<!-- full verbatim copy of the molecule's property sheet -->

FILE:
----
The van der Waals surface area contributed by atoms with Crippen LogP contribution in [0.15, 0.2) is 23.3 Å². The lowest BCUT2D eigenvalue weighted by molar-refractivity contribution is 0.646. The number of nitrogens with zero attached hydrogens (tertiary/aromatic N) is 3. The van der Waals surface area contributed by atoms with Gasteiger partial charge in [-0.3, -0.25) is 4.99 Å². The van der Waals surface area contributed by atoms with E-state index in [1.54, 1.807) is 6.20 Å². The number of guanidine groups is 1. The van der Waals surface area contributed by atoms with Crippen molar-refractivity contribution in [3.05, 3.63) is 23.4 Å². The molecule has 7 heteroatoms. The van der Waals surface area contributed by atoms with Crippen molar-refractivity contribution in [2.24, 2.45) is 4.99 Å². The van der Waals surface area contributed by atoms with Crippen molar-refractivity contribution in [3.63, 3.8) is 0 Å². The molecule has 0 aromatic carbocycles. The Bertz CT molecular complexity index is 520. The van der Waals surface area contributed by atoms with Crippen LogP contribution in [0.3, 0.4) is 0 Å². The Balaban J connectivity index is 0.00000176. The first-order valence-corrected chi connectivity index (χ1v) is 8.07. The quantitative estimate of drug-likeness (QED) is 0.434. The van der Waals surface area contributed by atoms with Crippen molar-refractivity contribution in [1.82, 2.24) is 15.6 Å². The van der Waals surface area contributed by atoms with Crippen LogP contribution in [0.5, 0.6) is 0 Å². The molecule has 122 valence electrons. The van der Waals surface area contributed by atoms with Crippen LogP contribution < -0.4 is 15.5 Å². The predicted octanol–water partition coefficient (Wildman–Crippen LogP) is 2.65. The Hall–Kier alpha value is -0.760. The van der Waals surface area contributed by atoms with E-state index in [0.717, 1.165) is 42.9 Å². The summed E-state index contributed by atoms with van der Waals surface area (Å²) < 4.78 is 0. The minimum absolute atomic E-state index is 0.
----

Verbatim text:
The van der Waals surface area contributed by atoms with Crippen LogP contribution in [0.15, 0.2) is 23.3 Å². The lowest BCUT2D eigenvalue weighted by molar-refractivity contribution is 0.646. The number of nitrogens with zero attached hydrogens (tertiary/aromatic N) is 3. The van der Waals surface area contributed by atoms with Gasteiger partial charge in [-0.3, -0.25) is 4.99 Å². The van der Waals surface area contributed by atoms with E-state index in [1.54, 1.807) is 6.20 Å². The number of guanidine groups is 1. The van der Waals surface area contributed by atoms with Crippen molar-refractivity contribution in [3.05, 3.63) is 23.4 Å². The molecule has 7 heteroatoms. The van der Waals surface area contributed by atoms with Crippen molar-refractivity contribution in [2.24, 2.45) is 4.99 Å². The van der Waals surface area contributed by atoms with Crippen molar-refractivity contribution in [3.63, 3.8) is 0 Å². The molecule has 0 aromatic carbocycles. The Bertz CT molecular complexity index is 520. The van der Waals surface area contributed by atoms with Crippen LogP contribution in [0.3, 0.4) is 0 Å². The Balaban J connectivity index is 0.00000176. The first-order valence-corrected chi connectivity index (χ1v) is 8.07. The quantitative estimate of drug-likeness (QED) is 0.434. The van der Waals surface area contributed by atoms with Crippen molar-refractivity contribution in [1.82, 2.24) is 15.6 Å². The van der Waals surface area contributed by atoms with Crippen LogP contribution in [0.5, 0.6) is 0 Å². The molecule has 122 valence electrons. The van der Waals surface area contributed by atoms with Crippen LogP contribution < -0.4 is 15.5 Å². The predicted octanol–water partition coefficient (Wildman–Crippen LogP) is 2.65. The Hall–Kier alpha value is -0.760. The van der Waals surface area contributed by atoms with E-state index in [0.717, 1.165) is 42.9 Å². The summed E-state index contributed by atoms with van der Waals surface area (Å²) < 4.78 is 0. The minimum absolute atomic E-state index is 0.